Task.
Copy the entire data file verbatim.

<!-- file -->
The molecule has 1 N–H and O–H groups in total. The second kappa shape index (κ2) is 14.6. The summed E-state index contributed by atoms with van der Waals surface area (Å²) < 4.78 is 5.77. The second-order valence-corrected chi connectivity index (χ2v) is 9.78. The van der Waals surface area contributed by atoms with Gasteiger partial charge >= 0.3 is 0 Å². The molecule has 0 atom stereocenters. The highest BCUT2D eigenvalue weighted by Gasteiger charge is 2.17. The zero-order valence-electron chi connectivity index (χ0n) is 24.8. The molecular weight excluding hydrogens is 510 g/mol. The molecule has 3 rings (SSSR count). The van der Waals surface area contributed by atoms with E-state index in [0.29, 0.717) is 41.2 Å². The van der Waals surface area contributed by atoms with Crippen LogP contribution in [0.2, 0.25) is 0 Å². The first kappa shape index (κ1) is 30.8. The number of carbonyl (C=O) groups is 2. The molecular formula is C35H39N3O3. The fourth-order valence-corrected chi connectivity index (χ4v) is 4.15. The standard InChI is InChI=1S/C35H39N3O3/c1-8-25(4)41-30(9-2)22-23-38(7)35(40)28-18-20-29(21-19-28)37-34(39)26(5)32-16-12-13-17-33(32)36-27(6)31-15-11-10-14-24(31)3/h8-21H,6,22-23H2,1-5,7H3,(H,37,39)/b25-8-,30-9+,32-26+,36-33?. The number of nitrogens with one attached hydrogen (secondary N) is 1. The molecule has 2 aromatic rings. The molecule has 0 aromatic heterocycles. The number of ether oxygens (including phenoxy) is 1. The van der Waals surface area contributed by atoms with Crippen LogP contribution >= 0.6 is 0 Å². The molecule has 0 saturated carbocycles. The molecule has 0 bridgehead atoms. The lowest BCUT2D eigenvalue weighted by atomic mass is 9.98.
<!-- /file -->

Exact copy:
The molecule has 1 N–H and O–H groups in total. The second kappa shape index (κ2) is 14.6. The summed E-state index contributed by atoms with van der Waals surface area (Å²) < 4.78 is 5.77. The second-order valence-corrected chi connectivity index (χ2v) is 9.78. The van der Waals surface area contributed by atoms with Gasteiger partial charge >= 0.3 is 0 Å². The molecule has 0 atom stereocenters. The highest BCUT2D eigenvalue weighted by Gasteiger charge is 2.17. The zero-order valence-electron chi connectivity index (χ0n) is 24.8. The molecular weight excluding hydrogens is 510 g/mol. The molecule has 3 rings (SSSR count). The van der Waals surface area contributed by atoms with E-state index in [0.29, 0.717) is 41.2 Å². The van der Waals surface area contributed by atoms with Crippen LogP contribution in [0.2, 0.25) is 0 Å². The first kappa shape index (κ1) is 30.8. The number of carbonyl (C=O) groups is 2. The molecular formula is C35H39N3O3. The fourth-order valence-corrected chi connectivity index (χ4v) is 4.15. The standard InChI is InChI=1S/C35H39N3O3/c1-8-25(4)41-30(9-2)22-23-38(7)35(40)28-18-20-29(21-19-28)37-34(39)26(5)32-16-12-13-17-33(32)36-27(6)31-15-11-10-14-24(31)3/h8-21H,6,22-23H2,1-5,7H3,(H,37,39)/b25-8-,30-9+,32-26+,36-33?. The number of nitrogens with one attached hydrogen (secondary N) is 1. The molecule has 2 aromatic rings. The molecule has 0 aromatic heterocycles. The number of ether oxygens (including phenoxy) is 1. The van der Waals surface area contributed by atoms with Crippen LogP contribution >= 0.6 is 0 Å². The molecule has 0 saturated carbocycles. The molecule has 0 bridgehead atoms. The lowest BCUT2D eigenvalue weighted by atomic mass is 9.98.